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Liebherr Crane Corp. v. United States

Decided: February 5, 1987.

LIEBHERR CRANE CORPORATION, APPELLANT,
v.
THE UNITED STATES, APPELLEE



Appeal from the Armed Services Board of Contract Appeals.

Friedman, Davis and Smith, Circuit Judges.

Davis

DAVIS, Circuit Judge.

Liebherr Crane Corporation (Liebherr) appeals from a decision of the Armed Services Board of Contract Appeals (ASBCA or Board), Liebherr Crane Corporation, 85-3 BCA para. 18,353 (1985), that upheld the contracting officer's denial of Liebherr's claim for price relief. We affirm.

I.

The facts found by the Board, all supported by substantial evidence and the extensive and detailed ASBCA findings, show this: On February 13, 1976, the Great Lakes Branch, Northern Division, of the Naval Facilities Engineering Command (Navy), issued a competitive solicitation seeking bids for the construction of two 50-gross ton portal cranes, with an option to provide and secure an additional 50-gross ton portal crane. The request for proposals included a 98-page technical specification which set forth detailed design requirements.

Mr. Heinz Schiller, president of Liebherr, assumed responsibility for the preparation of Liebherr's proposal. There is no doubt that Schiller was careless in his perusal of the specification. Because he limited his examination to the principal performance requirements in the specification (3 or 4 pages out of 98), he overlooked certain special sections of substance which pertained to industry and military specification standards. The short of it is that Schiller's cursory examination convinced him that Liebherr's light-weight standard commercial crane, with minor modifications, would satisfy the Navy's design specifications. Accordingly, he formulated a bid based upon the approximate weight of Liebherr's standard Form 1500 crane (270 tons) multiplied by a factor of $4.00 per kilogram.*fn1 However, a careful reading of the specifications and the performance requirements would have disclosed the need for a much heavier crane. Although there were no explicit weight requirements prescribed by the specifications, in actual fact they required Liebherr to provide custom-designed cranes weighing between 705 and 786 tons each. Not surprisingly, Liebherr's bid of $3,725,600 was dramatically lower than the next lowest bid of $7,131,860.*fn2 Indeed, the Government's own estimate was $6,963,950, a figure which did not include a 24 percent escalation and 5 percent Washington state sales tax.

The Navy immediately noted the wide disparity between Liebherr's bid and the range of the other responsive proposals, and requested Liebherr to confirm its bid. (The discrepancies between the various bids and estimates were not then pointed out to Liebherr.) By telegram dated May 5, 1976, Liebherr responded:

We confirmed [sic] herewith that all prices which we quoted to you under the . . . solicitation . . . are as intended and remain unchanged. Our prices and our proposal, as submitted, present full technical performance to all contracts, specifications as stated therein. We further inform you that we are complying with your request to submit in writing, evidence of our previous experience in accordance with Clause Number J-9 as stated in your solicitation. Please be advised that we have been building portal cranes since 1948, and that since 1948 we are one of the world's largest crane manufacturers.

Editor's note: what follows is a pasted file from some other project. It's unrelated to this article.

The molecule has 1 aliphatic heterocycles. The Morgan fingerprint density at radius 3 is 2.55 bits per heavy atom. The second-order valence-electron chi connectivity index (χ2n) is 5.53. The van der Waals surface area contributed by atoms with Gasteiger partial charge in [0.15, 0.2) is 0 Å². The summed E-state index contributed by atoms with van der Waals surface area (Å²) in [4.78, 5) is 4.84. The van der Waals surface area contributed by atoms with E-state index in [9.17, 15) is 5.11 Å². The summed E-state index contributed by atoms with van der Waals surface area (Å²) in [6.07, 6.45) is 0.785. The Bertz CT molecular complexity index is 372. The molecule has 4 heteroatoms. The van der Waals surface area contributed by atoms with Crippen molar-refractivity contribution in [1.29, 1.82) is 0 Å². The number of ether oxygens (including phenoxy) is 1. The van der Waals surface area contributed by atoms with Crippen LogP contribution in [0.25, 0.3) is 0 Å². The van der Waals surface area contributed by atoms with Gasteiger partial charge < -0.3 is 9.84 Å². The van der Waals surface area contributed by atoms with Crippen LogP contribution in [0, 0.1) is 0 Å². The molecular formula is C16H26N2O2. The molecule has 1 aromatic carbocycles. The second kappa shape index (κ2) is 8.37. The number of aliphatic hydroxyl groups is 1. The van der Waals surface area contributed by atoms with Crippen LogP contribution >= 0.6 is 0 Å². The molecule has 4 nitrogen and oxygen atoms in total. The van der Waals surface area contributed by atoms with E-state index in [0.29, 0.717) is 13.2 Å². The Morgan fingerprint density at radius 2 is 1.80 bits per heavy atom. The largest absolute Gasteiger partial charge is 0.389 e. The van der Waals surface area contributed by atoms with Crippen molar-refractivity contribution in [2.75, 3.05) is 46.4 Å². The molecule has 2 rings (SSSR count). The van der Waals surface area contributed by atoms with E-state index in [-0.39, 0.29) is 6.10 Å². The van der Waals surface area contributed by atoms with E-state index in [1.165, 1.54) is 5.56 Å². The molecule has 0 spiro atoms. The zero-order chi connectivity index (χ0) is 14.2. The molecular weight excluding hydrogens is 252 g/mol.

Liebherr's confirmation failed fully to reassure the Navy. On two separate occasions, the Navy sought further verification of Liebherr's intent to honor its bid and perform the contract according to specifications. First, by letter dated May 14, 1976, the Navy invited all bidders to submit "a best and final offer" before May 25, 1976. Liebherr's response of May 20, 1976 reiterated the same prices quoted in its original proposal and even included an alternate proposal offering a discount of $30,000 per crane.

Because the submission of "best and final offers" did nothing to reduce the great disparity between Liebherr's price and the range of other bids, the Navy summoned Liebherr representatives, including Schiller, to a pre-award conference on May 27, 1976. Apparently, the intended purpose of the meeting was to determine whether Liebherr understood the specification requirements and was capable of performing.

During the meeting, Navy personnel reviewed four drawings and miscellaneous brochures furnished by Liebherr. In addition, the parties discussed certain technical matters including the design engineering requirements and several individual specification elements. Also, part of the meeting was devoted to discussion of the drawing submission requirements under the contract.*fn3

Although the Navy's Procuring Contracting Officer previously had instructed Schiller to bring cost data to the conference, the latter failed to do so. Instead, he broke Liebherr's bid down into its component parts, assigning relative percentages to engineering, materials and labor. Schiller estimated the cost of crane erection alone to be 5 percent of the total cost ($60,000). When Navy personnel remarked that this was quite low, Schiller commented that an error of $10,000 to $12,000 for this component was relatively small when compared to the total amount of procurement involved.*fn4

Based on the information obtained at that meeting, the Navy concluded that Liebherr had both the ability and intent to perform the contract in accordance with the specifications. This conclusion was bolstered in part by Schiller's emphatic reassurances during the course of the meeting that Liebherr intended to provide the crane as ...


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